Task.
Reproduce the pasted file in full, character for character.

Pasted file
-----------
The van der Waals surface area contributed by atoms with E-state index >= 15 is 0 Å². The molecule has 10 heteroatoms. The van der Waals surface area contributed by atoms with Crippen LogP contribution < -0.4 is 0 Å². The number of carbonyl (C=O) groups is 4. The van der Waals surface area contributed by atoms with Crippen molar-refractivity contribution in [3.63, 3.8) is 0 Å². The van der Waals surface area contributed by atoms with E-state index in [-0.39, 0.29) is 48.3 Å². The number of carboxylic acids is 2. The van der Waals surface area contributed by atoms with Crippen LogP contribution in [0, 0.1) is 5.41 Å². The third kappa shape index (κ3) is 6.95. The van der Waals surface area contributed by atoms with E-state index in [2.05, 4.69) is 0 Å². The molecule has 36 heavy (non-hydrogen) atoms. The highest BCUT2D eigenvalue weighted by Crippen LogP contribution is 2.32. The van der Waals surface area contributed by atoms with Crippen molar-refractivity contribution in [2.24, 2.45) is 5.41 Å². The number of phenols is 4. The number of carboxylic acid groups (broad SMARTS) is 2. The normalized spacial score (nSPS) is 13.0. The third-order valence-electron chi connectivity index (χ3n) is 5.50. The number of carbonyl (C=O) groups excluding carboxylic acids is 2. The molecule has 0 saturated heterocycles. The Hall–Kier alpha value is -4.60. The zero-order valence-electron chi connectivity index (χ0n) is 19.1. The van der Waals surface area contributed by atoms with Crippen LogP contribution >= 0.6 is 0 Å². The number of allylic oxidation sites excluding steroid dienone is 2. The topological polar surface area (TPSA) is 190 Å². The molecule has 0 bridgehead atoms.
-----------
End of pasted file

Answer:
The van der Waals surface area contributed by atoms with E-state index >= 15 is 0 Å². The molecule has 10 heteroatoms. The van der Waals surface area contributed by atoms with Crippen LogP contribution < -0.4 is 0 Å². The number of carbonyl (C=O) groups is 4. The van der Waals surface area contributed by atoms with Crippen molar-refractivity contribution in [3.63, 3.8) is 0 Å². The van der Waals surface area contributed by atoms with E-state index in [-0.39, 0.29) is 48.3 Å². The number of carboxylic acids is 2. The van der Waals surface area contributed by atoms with Crippen LogP contribution in [0, 0.1) is 5.41 Å². The third kappa shape index (κ3) is 6.95. The van der Waals surface area contributed by atoms with E-state index in [2.05, 4.69) is 0 Å². The molecule has 36 heavy (non-hydrogen) atoms. The highest BCUT2D eigenvalue weighted by Crippen LogP contribution is 2.32. The van der Waals surface area contributed by atoms with Crippen molar-refractivity contribution in [2.24, 2.45) is 5.41 Å². The number of phenols is 4. The number of carboxylic acid groups (broad SMARTS) is 2. The normalized spacial score (nSPS) is 13.0. The third-order valence-electron chi connectivity index (χ3n) is 5.50. The number of carbonyl (C=O) groups excluding carboxylic acids is 2. The molecule has 0 saturated heterocycles. The Hall–Kier alpha value is -4.60. The zero-order valence-electron chi connectivity index (χ0n) is 19.1. The van der Waals surface area contributed by atoms with Crippen LogP contribution >= 0.6 is 0 Å². The number of allylic oxidation sites excluding steroid dienone is 2. The topological polar surface area (TPSA) is 190 Å². The molecule has 0 bridgehead atoms.